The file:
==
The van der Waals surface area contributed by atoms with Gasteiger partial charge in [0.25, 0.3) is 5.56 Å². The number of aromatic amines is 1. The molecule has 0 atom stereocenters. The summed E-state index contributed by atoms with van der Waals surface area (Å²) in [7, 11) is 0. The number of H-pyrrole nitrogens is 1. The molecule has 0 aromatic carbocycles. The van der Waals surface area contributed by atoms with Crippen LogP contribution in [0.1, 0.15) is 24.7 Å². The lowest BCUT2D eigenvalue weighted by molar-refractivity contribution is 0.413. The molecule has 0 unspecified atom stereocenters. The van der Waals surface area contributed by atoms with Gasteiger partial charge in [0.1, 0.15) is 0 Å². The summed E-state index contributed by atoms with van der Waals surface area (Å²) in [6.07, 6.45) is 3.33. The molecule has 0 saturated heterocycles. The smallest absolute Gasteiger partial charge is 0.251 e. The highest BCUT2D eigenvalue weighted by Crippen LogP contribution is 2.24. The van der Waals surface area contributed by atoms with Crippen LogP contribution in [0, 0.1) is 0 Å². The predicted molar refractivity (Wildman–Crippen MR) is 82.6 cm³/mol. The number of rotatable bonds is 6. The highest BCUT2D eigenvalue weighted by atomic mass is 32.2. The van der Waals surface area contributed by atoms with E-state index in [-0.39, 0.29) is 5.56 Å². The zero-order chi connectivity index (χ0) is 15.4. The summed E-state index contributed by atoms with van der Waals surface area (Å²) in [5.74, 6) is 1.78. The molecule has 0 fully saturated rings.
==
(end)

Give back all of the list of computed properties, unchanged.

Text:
The van der Waals surface area contributed by atoms with Gasteiger partial charge in [0.25, 0.3) is 5.56 Å². The number of aromatic amines is 1. The molecule has 0 atom stereocenters. The summed E-state index contributed by atoms with van der Waals surface area (Å²) in [7, 11) is 0. The number of H-pyrrole nitrogens is 1. The molecule has 0 aromatic carbocycles. The van der Waals surface area contributed by atoms with Crippen LogP contribution in [0.1, 0.15) is 24.7 Å². The lowest BCUT2D eigenvalue weighted by molar-refractivity contribution is 0.413. The molecule has 0 unspecified atom stereocenters. The van der Waals surface area contributed by atoms with Gasteiger partial charge in [0.1, 0.15) is 0 Å². The summed E-state index contributed by atoms with van der Waals surface area (Å²) in [6.07, 6.45) is 3.33. The molecule has 0 saturated heterocycles. The smallest absolute Gasteiger partial charge is 0.251 e. The highest BCUT2D eigenvalue weighted by Crippen LogP contribution is 2.24. The van der Waals surface area contributed by atoms with Crippen LogP contribution in [0, 0.1) is 0 Å². The predicted molar refractivity (Wildman–Crippen MR) is 82.6 cm³/mol. The number of rotatable bonds is 6. The highest BCUT2D eigenvalue weighted by atomic mass is 32.2. The van der Waals surface area contributed by atoms with E-state index in [-0.39, 0.29) is 5.56 Å². The zero-order chi connectivity index (χ0) is 15.4. The summed E-state index contributed by atoms with van der Waals surface area (Å²) in [5.74, 6) is 1.78. The molecule has 0 fully saturated rings.